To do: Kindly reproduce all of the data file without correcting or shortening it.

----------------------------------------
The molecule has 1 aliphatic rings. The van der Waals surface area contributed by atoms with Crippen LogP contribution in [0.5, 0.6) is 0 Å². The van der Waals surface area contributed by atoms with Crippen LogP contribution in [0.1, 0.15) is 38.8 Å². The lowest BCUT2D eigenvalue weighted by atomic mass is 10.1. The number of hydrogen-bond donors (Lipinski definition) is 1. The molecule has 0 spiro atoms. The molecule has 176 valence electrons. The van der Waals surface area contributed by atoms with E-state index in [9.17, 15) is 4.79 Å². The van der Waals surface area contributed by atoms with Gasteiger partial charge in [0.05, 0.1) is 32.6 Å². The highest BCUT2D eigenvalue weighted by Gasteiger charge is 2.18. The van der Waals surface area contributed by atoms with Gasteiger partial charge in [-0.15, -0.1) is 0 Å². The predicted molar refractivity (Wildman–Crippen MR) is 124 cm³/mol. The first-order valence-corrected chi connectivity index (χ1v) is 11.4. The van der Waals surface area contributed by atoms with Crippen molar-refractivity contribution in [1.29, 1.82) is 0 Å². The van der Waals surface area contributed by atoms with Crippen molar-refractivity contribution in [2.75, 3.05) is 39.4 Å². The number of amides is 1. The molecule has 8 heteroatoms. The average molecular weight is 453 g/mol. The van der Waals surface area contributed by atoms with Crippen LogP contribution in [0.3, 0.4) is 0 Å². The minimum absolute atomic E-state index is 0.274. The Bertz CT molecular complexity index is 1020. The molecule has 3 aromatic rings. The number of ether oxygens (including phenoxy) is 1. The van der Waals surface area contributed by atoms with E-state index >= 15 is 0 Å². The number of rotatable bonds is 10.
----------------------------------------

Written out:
The molecule has 1 aliphatic rings. The van der Waals surface area contributed by atoms with Crippen LogP contribution in [0.5, 0.6) is 0 Å². The van der Waals surface area contributed by atoms with Crippen LogP contribution in [0.1, 0.15) is 38.8 Å². The lowest BCUT2D eigenvalue weighted by atomic mass is 10.1. The number of hydrogen-bond donors (Lipinski definition) is 1. The molecule has 0 spiro atoms. The molecule has 176 valence electrons. The van der Waals surface area contributed by atoms with E-state index in [9.17, 15) is 4.79 Å². The van der Waals surface area contributed by atoms with Gasteiger partial charge in [0.05, 0.1) is 32.6 Å². The highest BCUT2D eigenvalue weighted by Gasteiger charge is 2.18. The van der Waals surface area contributed by atoms with Gasteiger partial charge in [-0.15, -0.1) is 0 Å². The predicted molar refractivity (Wildman–Crippen MR) is 124 cm³/mol. The first-order valence-corrected chi connectivity index (χ1v) is 11.4. The van der Waals surface area contributed by atoms with Crippen molar-refractivity contribution in [1.29, 1.82) is 0 Å². The van der Waals surface area contributed by atoms with Crippen molar-refractivity contribution in [2.75, 3.05) is 39.4 Å². The number of amides is 1. The molecule has 8 heteroatoms. The average molecular weight is 453 g/mol. The van der Waals surface area contributed by atoms with Crippen LogP contribution in [0.3, 0.4) is 0 Å². The minimum absolute atomic E-state index is 0.274. The Bertz CT molecular complexity index is 1020. The molecule has 3 aromatic rings. The number of ether oxygens (including phenoxy) is 1. The van der Waals surface area contributed by atoms with E-state index >= 15 is 0 Å². The number of rotatable bonds is 10.